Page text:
With all the attention the Mormon Church is getting in the media these days, it’s not surprising that the LDS Church’s Head of Public Affairs, Michael Otterson, has come out swinging over the way Mormonism is being described. In particular, Mr. Otterson does not like people applying the word “cult” to his religion. One can hardly blame him. The word “cult” conjures up images of Peoples Temple and Jim Jones surrounded by his 917 poisoned followers, or Marshall Applewhite’s Heaven’s Gate with its 39 suicide victims. It is no wonder that Mormonism does not want to be lumped in with such horrible and heartbreaking religious disasters.
In his On Faith article, “The Mormon church and the media’s ‘cult’ box,” Mr. Otterson warns journalists that “may be tempted to throw out this nasty word with abandon,” or even tempted to use the word “cult” in the context of what others say, to “expect to be challenged.”
Nobody likes pejorative labels, and that includes critics of Mormonism. People who disagree with the tenets of the Mormon Church are often plastered with the “anti-Mormon” label, or, as we refer to it here at Mormon Coffee, the Mormon N-Word. Since Mr. Otterson said it so well, I will here appropriate a bit of his argument but change it to address “anti-Mormon” instead of “cult.” The words I’ve changed from Mr. Otterson’s remarks appear in brackets.
“If the [Mormon N-]word has no currency in academia, why do some keep repeating it? Because it’s a neat, shorthand and rather lazy way of putting a whole group into a box. Once labeled as [anti-Mormon], there is not much need to explain all of the baggage that comes with it — the implicit ideas of extremism, mind control, authoritarianism and secrecy that play perfectly into the kind of rigid stereotypes beloved of the ignorant and bigoted. [Mormons and] Journalists could and should do better than perpetuate this kind of shallowness when referring to [critics of the Mormon Church]. Rather than continuing to parrot it, it’s time they pushed back against those who choose to use it.”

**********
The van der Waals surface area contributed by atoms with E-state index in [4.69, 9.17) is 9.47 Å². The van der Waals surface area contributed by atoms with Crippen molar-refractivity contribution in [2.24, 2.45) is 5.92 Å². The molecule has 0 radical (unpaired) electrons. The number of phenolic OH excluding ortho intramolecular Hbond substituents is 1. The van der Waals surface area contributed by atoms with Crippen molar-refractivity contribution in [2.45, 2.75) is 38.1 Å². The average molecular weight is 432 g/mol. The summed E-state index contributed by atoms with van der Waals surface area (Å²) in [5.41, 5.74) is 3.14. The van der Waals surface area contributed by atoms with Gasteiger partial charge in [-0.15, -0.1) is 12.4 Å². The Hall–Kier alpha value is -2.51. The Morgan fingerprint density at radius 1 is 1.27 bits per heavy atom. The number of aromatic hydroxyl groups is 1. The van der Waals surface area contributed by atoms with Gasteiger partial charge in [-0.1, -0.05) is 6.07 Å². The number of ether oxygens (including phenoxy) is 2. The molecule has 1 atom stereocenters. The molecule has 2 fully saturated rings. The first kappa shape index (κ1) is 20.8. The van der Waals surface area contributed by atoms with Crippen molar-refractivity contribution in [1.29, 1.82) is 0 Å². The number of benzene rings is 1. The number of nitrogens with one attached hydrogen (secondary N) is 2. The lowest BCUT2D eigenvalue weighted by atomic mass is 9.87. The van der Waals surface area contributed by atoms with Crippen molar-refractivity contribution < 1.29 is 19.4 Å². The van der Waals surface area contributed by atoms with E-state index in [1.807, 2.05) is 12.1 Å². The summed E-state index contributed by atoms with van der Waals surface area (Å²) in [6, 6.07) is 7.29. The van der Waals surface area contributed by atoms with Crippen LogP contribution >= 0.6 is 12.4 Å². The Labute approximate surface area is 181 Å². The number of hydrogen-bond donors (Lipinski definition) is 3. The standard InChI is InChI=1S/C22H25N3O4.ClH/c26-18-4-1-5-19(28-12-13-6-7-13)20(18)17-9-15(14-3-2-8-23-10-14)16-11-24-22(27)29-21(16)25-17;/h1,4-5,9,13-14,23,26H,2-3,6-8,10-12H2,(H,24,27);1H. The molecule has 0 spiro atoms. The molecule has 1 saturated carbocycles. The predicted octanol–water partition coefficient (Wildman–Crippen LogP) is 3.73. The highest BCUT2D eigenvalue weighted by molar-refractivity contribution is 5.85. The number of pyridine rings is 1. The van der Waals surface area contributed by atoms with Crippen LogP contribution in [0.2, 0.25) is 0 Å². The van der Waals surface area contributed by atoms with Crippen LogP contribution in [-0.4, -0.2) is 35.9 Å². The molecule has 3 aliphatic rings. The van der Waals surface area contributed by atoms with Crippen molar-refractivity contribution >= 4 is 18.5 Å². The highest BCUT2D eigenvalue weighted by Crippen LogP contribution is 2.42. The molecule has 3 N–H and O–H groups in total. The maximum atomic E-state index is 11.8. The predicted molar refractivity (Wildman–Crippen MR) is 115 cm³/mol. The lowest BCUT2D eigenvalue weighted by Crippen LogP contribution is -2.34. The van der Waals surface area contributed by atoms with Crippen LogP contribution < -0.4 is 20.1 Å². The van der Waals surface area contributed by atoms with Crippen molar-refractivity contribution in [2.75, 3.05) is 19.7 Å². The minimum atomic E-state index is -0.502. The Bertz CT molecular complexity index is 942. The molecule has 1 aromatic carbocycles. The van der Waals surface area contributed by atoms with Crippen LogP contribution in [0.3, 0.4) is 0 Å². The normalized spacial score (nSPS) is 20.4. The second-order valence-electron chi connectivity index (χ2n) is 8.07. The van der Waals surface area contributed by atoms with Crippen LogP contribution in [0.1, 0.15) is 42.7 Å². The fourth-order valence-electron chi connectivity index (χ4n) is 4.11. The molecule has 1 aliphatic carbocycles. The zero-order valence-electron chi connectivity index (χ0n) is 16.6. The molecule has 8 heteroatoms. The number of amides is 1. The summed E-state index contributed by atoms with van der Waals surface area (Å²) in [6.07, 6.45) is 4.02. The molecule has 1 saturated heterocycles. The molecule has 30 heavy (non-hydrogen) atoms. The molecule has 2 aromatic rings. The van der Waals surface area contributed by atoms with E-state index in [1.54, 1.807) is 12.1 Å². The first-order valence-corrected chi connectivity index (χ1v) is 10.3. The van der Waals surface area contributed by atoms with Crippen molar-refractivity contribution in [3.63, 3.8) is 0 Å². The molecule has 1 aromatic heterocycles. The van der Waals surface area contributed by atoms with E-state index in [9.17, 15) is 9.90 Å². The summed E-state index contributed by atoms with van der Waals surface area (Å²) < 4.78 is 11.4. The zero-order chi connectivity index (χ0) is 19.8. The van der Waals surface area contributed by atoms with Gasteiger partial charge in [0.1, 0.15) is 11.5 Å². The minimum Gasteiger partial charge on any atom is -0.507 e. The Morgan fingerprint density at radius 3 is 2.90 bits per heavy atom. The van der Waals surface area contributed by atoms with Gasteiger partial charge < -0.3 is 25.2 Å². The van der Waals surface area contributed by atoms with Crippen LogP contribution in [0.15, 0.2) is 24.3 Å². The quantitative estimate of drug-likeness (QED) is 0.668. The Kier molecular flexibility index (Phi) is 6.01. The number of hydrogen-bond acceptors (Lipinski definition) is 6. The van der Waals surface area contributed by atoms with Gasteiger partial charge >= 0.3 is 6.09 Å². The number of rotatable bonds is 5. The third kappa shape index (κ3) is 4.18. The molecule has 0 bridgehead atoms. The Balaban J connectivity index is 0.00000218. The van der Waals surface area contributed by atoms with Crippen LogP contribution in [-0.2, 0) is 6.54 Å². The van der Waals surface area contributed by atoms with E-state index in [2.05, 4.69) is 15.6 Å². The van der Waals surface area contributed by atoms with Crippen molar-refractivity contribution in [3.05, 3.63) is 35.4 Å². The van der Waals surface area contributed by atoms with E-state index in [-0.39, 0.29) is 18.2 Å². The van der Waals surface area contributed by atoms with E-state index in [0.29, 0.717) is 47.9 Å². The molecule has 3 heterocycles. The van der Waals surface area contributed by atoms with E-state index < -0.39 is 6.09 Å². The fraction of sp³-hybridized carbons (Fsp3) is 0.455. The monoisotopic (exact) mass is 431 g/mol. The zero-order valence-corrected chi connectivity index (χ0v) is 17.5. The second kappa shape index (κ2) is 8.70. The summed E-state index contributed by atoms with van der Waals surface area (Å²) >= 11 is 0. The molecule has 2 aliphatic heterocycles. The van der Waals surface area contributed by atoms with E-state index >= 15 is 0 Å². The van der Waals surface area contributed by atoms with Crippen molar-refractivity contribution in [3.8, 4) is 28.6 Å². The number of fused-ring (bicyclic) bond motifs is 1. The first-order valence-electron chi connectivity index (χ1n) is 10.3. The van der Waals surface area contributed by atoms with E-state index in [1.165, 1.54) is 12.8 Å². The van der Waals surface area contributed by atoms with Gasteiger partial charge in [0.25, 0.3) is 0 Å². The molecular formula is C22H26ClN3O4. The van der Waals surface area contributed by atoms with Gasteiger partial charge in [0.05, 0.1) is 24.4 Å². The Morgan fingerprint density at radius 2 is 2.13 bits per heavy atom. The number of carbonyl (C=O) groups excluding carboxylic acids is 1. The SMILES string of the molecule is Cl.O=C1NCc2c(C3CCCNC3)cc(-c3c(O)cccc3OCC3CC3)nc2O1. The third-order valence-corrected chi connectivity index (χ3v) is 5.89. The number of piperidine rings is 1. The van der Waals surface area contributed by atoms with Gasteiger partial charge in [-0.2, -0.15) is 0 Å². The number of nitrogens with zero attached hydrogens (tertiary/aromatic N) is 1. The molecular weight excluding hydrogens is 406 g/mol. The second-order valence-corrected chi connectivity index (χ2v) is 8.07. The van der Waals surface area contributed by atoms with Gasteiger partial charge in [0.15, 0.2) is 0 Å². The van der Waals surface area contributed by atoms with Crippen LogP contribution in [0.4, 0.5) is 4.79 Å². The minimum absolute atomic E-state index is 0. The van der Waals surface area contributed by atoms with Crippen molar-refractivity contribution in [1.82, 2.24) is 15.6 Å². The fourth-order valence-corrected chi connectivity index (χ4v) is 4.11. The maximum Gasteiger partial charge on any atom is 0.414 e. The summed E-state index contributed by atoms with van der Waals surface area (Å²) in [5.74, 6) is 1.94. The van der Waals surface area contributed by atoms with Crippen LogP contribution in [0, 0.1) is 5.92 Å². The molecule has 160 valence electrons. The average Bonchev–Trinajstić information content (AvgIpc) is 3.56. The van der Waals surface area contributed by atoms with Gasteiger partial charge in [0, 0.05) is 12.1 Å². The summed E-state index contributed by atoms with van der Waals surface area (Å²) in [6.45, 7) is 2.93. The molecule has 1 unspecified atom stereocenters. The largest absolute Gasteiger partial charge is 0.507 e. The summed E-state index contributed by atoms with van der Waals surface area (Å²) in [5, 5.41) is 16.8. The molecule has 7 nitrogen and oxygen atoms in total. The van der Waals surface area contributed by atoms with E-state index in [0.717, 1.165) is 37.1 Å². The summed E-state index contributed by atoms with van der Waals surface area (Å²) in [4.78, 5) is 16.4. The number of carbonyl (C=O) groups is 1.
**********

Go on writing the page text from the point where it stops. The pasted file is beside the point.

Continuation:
When Mormons and Mormon apologists label critics with the Mormon N-Word, they believe there is not much need to explain any issues the critics may raise. The dissenters — and their concerns — are shoved into a box with lid tightly closed.
It is not that I care so much what people call me. Sticks and stones…you know. What I care about, and care very deeply about, is that plastering me (and others) with the “anti” label gives Mormons “permission” to dismiss anything I say. As authors Richard and Joan Ostling wrote, “All too often Saints use the label ‘anti-Mormon’ as a tactic to forestall serious discussion” (Mormon America, 376). But serious discussion is exactly what Mormons need. Mr. Otterson said doctrinal differences between Mormonism and “traditional” Christianity “should be examined thoughtfully, reasonably and respectfully.” I agree. So let’s get to it.